NFL Draft Recap: Adrian Peterson
Seventh overall pick Adrian Peterson will soon be challenging Chester Taylor for the starting gig in Minny.
How would you like to be Chester Taylor these days (aside from the fact that he makes millions of dollars, of course)? Prior to the 2006 season, he signed the biggest contract of his career, a four-year, $14.1-million deal that included $5.6 million of guaranteed bonuses. In ’06, the newly minted Minnesota Viking ran for 1,211 yards and scored six touchdowns. It seemed like he was on his way to building a solid career in the Twin Cities.
Oops. Flash forward to the 2007 NFL Draft and the Vikings used the seventh pick to take Oklahoma running back Adrian Peterson. While Taylor was likely lamenting the selection and figuring out how he became the new Thomas Jones so quickly, the Vikings front office delighted in the selection of the draft’s most explosive and best back.
Taylor averaged 4.0 yards a carry which included a 95-yard touchdown run against the Seahawks. However, Peterson has a chance to be a home-run threat behind one of the best lines in the NFL. The 6’2″, 218-pound Peterson may push Taylor to the bench permanently by the end of next season. Don’t expect that to happen immediately though. The two will split the carries to start with.
After viewing the success of teams like Indianapolis, New England, Chicago and New Orleans, all of which used multi-back systems, the selection of Peterson by Minnesota makes sense. Plus, Peterson has a history of injuries which is one of his negatives. Adding him to the backfield could be a major bonus, yet the Vikings are supported by having Taylor as well.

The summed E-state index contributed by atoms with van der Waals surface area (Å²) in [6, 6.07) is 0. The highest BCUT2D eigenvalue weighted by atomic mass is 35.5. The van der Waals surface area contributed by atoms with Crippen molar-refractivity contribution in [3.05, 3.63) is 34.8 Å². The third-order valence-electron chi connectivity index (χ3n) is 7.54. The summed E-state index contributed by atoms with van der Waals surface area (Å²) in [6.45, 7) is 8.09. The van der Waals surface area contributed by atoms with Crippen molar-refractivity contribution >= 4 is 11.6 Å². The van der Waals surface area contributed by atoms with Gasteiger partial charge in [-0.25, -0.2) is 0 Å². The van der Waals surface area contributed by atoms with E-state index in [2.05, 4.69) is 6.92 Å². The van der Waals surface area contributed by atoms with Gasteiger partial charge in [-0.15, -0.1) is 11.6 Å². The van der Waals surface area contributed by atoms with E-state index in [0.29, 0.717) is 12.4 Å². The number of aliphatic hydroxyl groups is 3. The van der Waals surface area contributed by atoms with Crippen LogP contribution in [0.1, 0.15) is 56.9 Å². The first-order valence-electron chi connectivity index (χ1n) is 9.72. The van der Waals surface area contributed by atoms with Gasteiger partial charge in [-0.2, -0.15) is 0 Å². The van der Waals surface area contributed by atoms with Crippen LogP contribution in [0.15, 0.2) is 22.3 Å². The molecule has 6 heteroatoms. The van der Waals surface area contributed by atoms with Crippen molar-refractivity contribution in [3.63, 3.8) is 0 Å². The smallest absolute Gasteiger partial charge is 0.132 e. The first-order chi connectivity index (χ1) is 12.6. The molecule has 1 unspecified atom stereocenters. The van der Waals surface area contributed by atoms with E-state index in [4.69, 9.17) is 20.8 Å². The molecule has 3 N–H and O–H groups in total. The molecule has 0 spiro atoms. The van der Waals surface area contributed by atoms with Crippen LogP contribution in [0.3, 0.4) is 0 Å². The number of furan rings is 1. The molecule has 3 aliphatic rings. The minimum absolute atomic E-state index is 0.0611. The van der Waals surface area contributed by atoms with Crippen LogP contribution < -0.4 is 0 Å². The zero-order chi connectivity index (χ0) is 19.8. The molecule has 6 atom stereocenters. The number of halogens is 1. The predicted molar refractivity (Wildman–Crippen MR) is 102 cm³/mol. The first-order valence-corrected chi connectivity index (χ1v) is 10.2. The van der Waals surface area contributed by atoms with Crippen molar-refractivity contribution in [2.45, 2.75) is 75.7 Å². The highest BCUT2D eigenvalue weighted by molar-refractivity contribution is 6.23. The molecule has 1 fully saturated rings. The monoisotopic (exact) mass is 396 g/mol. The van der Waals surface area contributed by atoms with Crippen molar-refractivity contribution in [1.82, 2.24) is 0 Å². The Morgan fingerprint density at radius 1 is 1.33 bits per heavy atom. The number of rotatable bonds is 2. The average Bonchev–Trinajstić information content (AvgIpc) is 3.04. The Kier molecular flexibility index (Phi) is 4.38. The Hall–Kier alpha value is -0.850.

Eventually Peterson’s breakaway speed and toughness will debut in the starting lineup. He’s too talented to consistently split carries with Taylor for more than a season if he stays healthy. If Brad Childress continues this whole Tarvaris Jackson charade at quarterback, the Vikings will run the ball a good amount to protect their neophyte signal caller. That will mean a good amount of opportunities for Peterson and Taylor to punish defenses with that massive line.
Peterson will have his ups and downs in his rookie campaign as most young backs do. Look for Taylor to still be the opening day starter and for the rook to spot him. The man known as “All Day” should be able to produce plenty of excitement in a division featuring sub par defenses (I’m not talking about you, Chicago). Unfortunately though, get ready to hear two words you’re not going to like in 2007 when dealing with Peterson — splitting carries.